As I reflect on my early life, I see how growing up without a mom and then with a Disney-esque stepmom shaped me. It may sound melodramatic, but I don’t really like recounting my childhood. It feels like opening the door to a foreboding closet…one I have closed on purpose. But my good Heavenly Father is always with me, and I’ve learned that, if it is a dark closet, He walks into it with me and brings His light.
During my childhood, the word for my Dad is “present.” The word for my Mom is “absent,” since she left when I was 3 and my sister was 9 months old. Troubled and lost, she became an alcoholic. My Dad managed to raise two young girls for about 6 years until he married. The qualities of my Dad in those years that I experienced, and continue to experience into my adulthood are: persevering, providing, nurturing (yes, I said nurturing!), faithful, smart, and hard-working. He’s an engineer by nature and education, and he is a good man.
I’ve had two stepmothers. The one I have now, Cheryl, loves my dad and my kids almost as if they were her natural grandchildren. She is also a Christ-follower, and she is dear to me. The first step mom had a negative impact on me, and is the primary reason for my dark closet. She entered when I was 9 years old and even though I wanted to please as a child and really did long for a mom (I chose to call her “Mom” when they married), she did not accept me. Suffering from an undiagnosed mental health condition, she was very deceptive and jealousy-driven, creating a scary home life. I spent my childhood confused and trying to be unnoticed even though I yearned like all children to be loved and known.
At age 12, our family life took a turn when my older step sister told me my step mom attempted suicide. Within a few days, she came home from the hospital, and we had a family meeting. This situation highlighted that we needed something, and maybe that something was God… so we began attending a local church. I remember my first service, and the way God spoke to my heart. This place filled me with a sense of belonging and being known, though I couldn’t have described it.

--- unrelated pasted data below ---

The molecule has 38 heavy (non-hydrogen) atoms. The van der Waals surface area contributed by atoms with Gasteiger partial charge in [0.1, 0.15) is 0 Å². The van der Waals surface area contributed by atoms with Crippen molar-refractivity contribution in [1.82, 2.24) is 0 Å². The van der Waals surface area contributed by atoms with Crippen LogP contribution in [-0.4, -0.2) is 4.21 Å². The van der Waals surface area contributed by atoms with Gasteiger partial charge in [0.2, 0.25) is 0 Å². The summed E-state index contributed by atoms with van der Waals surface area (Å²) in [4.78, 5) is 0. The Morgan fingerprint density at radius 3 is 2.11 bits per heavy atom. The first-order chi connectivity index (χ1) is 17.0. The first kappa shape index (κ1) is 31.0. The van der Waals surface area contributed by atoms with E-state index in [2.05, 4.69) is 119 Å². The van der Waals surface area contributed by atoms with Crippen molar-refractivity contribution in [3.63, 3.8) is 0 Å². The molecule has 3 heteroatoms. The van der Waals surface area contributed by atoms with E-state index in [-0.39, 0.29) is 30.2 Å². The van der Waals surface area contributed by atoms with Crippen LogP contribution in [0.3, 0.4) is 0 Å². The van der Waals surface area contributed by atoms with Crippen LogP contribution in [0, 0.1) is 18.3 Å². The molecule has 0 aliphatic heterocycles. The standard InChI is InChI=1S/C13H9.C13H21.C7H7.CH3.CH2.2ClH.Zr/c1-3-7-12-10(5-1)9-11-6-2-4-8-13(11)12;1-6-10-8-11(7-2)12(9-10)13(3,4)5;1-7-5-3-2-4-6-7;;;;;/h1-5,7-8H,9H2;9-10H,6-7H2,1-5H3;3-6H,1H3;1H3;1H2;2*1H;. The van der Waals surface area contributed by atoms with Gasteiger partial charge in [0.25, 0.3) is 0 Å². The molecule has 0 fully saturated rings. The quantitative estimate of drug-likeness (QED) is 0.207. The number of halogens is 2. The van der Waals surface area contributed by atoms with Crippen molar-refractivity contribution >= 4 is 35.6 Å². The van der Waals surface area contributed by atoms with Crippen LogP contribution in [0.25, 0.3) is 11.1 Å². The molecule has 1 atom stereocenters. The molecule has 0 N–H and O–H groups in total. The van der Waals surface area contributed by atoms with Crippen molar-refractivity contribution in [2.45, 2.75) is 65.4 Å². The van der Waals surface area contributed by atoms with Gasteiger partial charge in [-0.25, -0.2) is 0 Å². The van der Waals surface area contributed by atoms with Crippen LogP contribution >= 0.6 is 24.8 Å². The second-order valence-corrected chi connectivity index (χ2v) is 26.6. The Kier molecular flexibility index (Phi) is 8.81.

We continued going to church, and I trusted in Christ at a youth camp. Something changed right away – where I had felt alone the night before, that night I felt a Presence. For the first time, I understood that by trusting Christ I would spend eternity with God because Jesus had dealt with my sins on the cross. But, unfortunately, I misunderstood in the following years that following God meant “doing this and not doing that,” and so I did not grow much in understanding my relationship with Christ.
I discovered in college that when I had trusted Christ the living God not only knew and loved me, but also wanted to interact with me daily. I went from a life of dull gray to vivid color! A mentor, Pam, served as God’s instrument, along with others I met in a campus Christian organization. She and they loved me, enjoyed me, and taught me how to walk with Jesus. It altered the trajectory of my life. I had been brought out of my dark closet into the light of a relationship with God and His people. This brought a lot of good change, and I began to “re-member” the hurt of my childhood, meaning I began to look back through the perspective of the gospel (re-membering). I began a long slow process of forgiveness and repair.